When I imagine landing in Kigali, Rwanda, walking off the jet way or onto the tarmac, I visualize my heart. It collapses face first on the African ground. It lies there weeping. It is stunned.

Because this journey has been 31 years in the traveling.political-map-of-Rwanda

From 8th grade to middle-age.

From naïve idealism to…well, plain old unvarnished idealism.

I go because I love helping others in the name of Jesus. I go hoping I will serve in the manner of Jesus. I go not as a savior or a superior or an inferior or an expert or even as a leader. I go as a student, holding out the few things I know to some teachers in a remote, electricity-free school, and saying to them, “Would you like to hear a native English speaker? Can we talk? Can we teach one another?”

I go already weeping at every thought of being there. I suspect Rwanda will utterly ruin me – in every good way. I suspect I’ll come back weeping even more.

But that’s okay. All the Lord does is good.

Tomorrow morning, Lord willing, I get on a plane in the fulfillment of a lifelong dream.

And yes, “Africa” by Toto is on my phone. (Did I mention I’m a child of the 80s? Don’t be jealous.)

Published in: on June 15, 2017 at 9:58 pm  Leave a Comment  

A letter to Not Enough

Dear Not Enough,

I am done with you.

Consider this your “dear John” letter, and don’t hold your breath for any niceties. “It’s not you, it’s me”? Nope, that won’t cross my lips.

Because it is TOTALLY you.

And I am done with you.

You have stolen my Mother’s peace of mind for years – no, decades. You have dripped worry into her mind, like Chinese water torture, night upon night upon night. You have spawned countless evil offspring of fear and doubt and anxiety, and they grip her ankles like shackles. And she has fought you with a calculator held in clinched fists, fought you with her own iron will and inner strength.

And still you have stolen from her.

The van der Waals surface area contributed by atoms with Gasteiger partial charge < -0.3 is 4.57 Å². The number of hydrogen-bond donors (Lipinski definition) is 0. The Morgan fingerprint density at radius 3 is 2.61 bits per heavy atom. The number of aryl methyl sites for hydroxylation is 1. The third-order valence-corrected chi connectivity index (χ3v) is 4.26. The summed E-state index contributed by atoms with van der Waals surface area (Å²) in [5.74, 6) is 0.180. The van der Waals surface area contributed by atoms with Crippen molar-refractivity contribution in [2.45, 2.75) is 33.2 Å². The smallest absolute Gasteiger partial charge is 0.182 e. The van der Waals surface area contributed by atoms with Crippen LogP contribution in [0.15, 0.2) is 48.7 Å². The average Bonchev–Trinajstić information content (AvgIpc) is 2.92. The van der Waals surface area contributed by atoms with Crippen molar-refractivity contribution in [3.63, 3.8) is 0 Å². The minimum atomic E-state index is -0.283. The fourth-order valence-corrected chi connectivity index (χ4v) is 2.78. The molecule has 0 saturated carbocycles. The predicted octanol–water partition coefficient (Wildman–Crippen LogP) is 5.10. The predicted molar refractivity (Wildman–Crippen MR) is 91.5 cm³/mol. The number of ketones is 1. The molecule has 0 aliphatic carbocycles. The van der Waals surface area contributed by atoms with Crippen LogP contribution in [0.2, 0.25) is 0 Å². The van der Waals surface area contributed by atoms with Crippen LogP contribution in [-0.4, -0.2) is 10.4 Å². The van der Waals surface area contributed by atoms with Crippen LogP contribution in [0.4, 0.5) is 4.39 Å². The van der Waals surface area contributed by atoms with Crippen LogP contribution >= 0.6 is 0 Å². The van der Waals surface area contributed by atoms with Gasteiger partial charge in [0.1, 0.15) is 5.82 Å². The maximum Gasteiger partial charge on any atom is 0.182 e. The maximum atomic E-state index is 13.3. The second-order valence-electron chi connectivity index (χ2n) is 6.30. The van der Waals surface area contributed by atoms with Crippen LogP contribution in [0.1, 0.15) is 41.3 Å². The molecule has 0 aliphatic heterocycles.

Not content to torment just one woman in the family, you’ve slithered into me and my sister, your kudzu tendrils of fear and worry encroaching into our plans, into our dreams, into our speech. Like weeds, you have choked our growth – we sprout hope and risk, only to wither from lack of Light.

Well no more.

It stops here, you. It stops here.

I will not fight you with a calculator. I will not fight you with my own strong will, much as that is a good gift from my father. I will not fight you with busyness, as if skittering from one task to another could keep you at bay. I will not fight you with countless hours of pipe dreaming, fantasizing about the if onlys.

In fact, this is the last conversation I ever wish to have with you at all. And no, you get no chance for rebuttal, no chance to rationalize with me or defend yourself.

I am done with you.

I know who I am, and I know Whose I am.

And let me tell you this, for the last freaking time – with the Great I Am in my corner, there is no room for you.

That’s what’s scarce – room for you, Not Enough.

Because here’s how I am fighting you: with Truth. It sets me free, and it wins. (Read the book.)

Here’s the truth I wield against you: My Jesus is always more than enough. There is no scarcity with him, and I am with him.

He is more than enough for my finances. He is more than enough for my loneliness. He is more than enough for my marriage. He is more than enough for my children and every need, every vacuum, every season of their lives. He is more than enough for my dear restless husband. He is more than enough for my little brother, for my wounded friends, for my bitter friends.

He is even more than enough for my Great Desires. In fact, he expands them in ways that make my breath come fast with anticipation, my heartbeat pulse like high tide upon rocks. Oh, yes. He gives me dreams, and he grows them like grass in an Alaska summer.